Peloton faced considerable backlash in December 2019 over an ad portraying a woman whose husband seemed to think the holiday gift his already-fit wife needed most was, yep, an exercise bike. (As Inc. colleague Jason Aten points out, there was plenty more wrong with the ad — and with Peloton’s response to the flood of criticism.)
While you’ve probably seen the ad, what you probably haven’t seen ((h/t to Brendan Hufford) is the Peloton internal branding deck leaked to Business Insider in the midst of the company’s public relations disaster.
You can learn a little about what not to do as a marketer from the poorly-conceived Peloton ad. But you can learn a lot from the company’s branding strategy.
Four Key Questions
The first slide, the Peloton Brand Wheel, establishes four basic questions that define the company’s overall brand position and messaging, with relevant marketing and messaging points:
- What does the product do for me? Makes hard work fun. Pushes me to excel.
- How would I describe the product? Innovative design. Wholly immersive.
- How does the product make me look? Tech savvy. Discerning.
- How does the product make me feel? Like nothing is in my way. Like I can accomplish anything. Like I belong to something. (my italics)
According to Hufford, those questions address natural reactions (objections) potential customers might have:
- Am I this kind of person?
- What will others think?
- Is the product good?
Notice that concerns about product quality come after internal (“is this me?”) and external (“how will other people perceive me?”) concerns.
As with most expensive, non-commodity purchases, the first rung on the Peloton decision-tree ladder is emotional; appeal to and overcome that hurdle, and price/value consideration is less of a barrier.
It Ain’t Easy
As the third slide says, Peloton is not a “party on a bike.” The brand isn’t for everyone. The effort isn’t for everyone.
That messaging taps into two key points. One, it creates a sense of community; that if you’re on a Peloton, you’re among people who do — who enjoy doing — hard things.
Two, it taps into the seven magic words of goal achievement: “This will be really hard for you.” A 2018 study published in The American Journal of Clinical Nutrition shows that clearly describing the difficulties a person will face can actually increase their perseverance and resolve.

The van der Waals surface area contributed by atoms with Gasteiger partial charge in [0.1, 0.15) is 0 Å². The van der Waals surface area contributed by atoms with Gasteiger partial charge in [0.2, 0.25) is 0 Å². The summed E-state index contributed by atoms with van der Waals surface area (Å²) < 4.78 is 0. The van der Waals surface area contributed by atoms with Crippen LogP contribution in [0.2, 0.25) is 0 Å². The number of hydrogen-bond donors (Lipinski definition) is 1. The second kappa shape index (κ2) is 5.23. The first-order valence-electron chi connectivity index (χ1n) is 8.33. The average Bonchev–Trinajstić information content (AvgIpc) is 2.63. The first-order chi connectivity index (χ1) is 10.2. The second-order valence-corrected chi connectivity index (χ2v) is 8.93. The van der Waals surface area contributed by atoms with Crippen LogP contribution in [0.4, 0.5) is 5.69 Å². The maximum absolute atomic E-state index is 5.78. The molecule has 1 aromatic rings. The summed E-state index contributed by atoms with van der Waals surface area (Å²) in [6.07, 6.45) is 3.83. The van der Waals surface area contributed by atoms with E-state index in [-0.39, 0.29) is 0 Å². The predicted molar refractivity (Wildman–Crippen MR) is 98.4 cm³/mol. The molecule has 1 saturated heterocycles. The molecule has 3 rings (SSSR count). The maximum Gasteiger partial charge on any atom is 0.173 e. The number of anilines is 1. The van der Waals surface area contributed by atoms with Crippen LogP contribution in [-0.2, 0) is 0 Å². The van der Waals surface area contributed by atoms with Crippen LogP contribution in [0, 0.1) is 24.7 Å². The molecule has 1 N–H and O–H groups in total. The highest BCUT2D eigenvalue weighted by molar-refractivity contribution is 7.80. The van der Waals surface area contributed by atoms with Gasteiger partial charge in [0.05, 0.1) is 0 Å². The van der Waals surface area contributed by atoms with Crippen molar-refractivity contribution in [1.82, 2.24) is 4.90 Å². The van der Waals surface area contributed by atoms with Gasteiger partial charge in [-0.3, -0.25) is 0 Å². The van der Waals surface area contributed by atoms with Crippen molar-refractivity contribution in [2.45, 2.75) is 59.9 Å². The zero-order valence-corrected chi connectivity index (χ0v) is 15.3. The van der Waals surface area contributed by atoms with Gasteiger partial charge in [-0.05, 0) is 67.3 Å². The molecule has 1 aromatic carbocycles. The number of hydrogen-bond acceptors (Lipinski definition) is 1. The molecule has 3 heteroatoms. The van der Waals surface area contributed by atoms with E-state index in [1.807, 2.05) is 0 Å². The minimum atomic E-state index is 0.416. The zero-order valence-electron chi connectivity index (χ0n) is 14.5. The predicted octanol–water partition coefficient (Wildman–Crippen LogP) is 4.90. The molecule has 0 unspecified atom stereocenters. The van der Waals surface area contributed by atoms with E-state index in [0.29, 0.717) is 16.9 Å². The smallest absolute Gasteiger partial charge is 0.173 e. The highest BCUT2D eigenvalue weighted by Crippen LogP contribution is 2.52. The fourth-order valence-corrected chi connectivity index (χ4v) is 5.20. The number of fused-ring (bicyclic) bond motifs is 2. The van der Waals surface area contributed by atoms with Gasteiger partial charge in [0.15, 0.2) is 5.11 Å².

Peloton wants you to buy a bike.
But they also want you to be a long-term subscriber.
Even so, the slide points out that Peloton makes the hard work enjoyable by “heroing” the content and instructors.
It’s All About Community
As Hufford points out, it’s easy to confuse “audience” with “community.”
Audience-oriented messaging focuses on how a product can help people. Community-oriented messaging focuses on how people can help each other.
While we do not overtly talk about the “community” of Peloton, we do leverage copy like “never ride alone,” show the leaderboard and who multiple riders to reinforce that you are part of something bigger.
You can try to build a tribe all you want, but the best tribes are self-formed.
That’s why Peloton always shows the product in use; static shots are forbidden. That’s why Peloton always includes post-workout “afterglow” shots to describe the positive feeling “you can take with you for the rest of the day.”
In short, you’ll use the bike. Your life will improve. You’ll enjoy the hard work.
Especially since you won’t be alone.
And About What Peloton is Not
Differentiation isn’t just about you are; differentiation is also who you are not.
Words Peloton uses to define its brand include “motivating,” “modern,”
premium,” “enthusiastic,” “confident,” “empowering,” and (oddly enough) “street-wise.”
What does Peloton not want to be? “Preachy.” “A fad.” “Exclusive.” (There’s a big difference between “premium” and “exclusive.”) “Over the top.” “Goofy.” “Cultish.” “Religion.”
And, oddly enough, “A fitness brand.” (Possibly because Peloton wants to be a lifestyle, not a workout.)
What does that look like in practical terms? No before-and-after shots. No cheesy ads. Nothing that makes the brand appear to be aa fad.
And never, ever talking down. Like ads with taglines like, “There’s no crying in boot camp,” or “No pain, no gain.”
Granted, that’s a tough balance to strike. Peloton workouts are hard, but the difficulty is balanced by convenience, “celebrity status” instructors, “wholly immersive content,” and the boost you’ll get from being part of the Peloton community and working out with other people.
In short, the messaging says the hard work will be enjoyable — and worth it.
Now It’s Your Turn
Granted, Peloton’s messaging may not pay off for everyone as an actual (as opposed to marketing) brand experience. Take me: I don’t like instructor-led cycling classes. I don’t get any boost from working out with other people, especially virtually,
But many people — our 300-plus ride daughter included — do.
But the Peloton deck is a great primer for creating your own brand positioning — and for evaluating your current marketing strategy.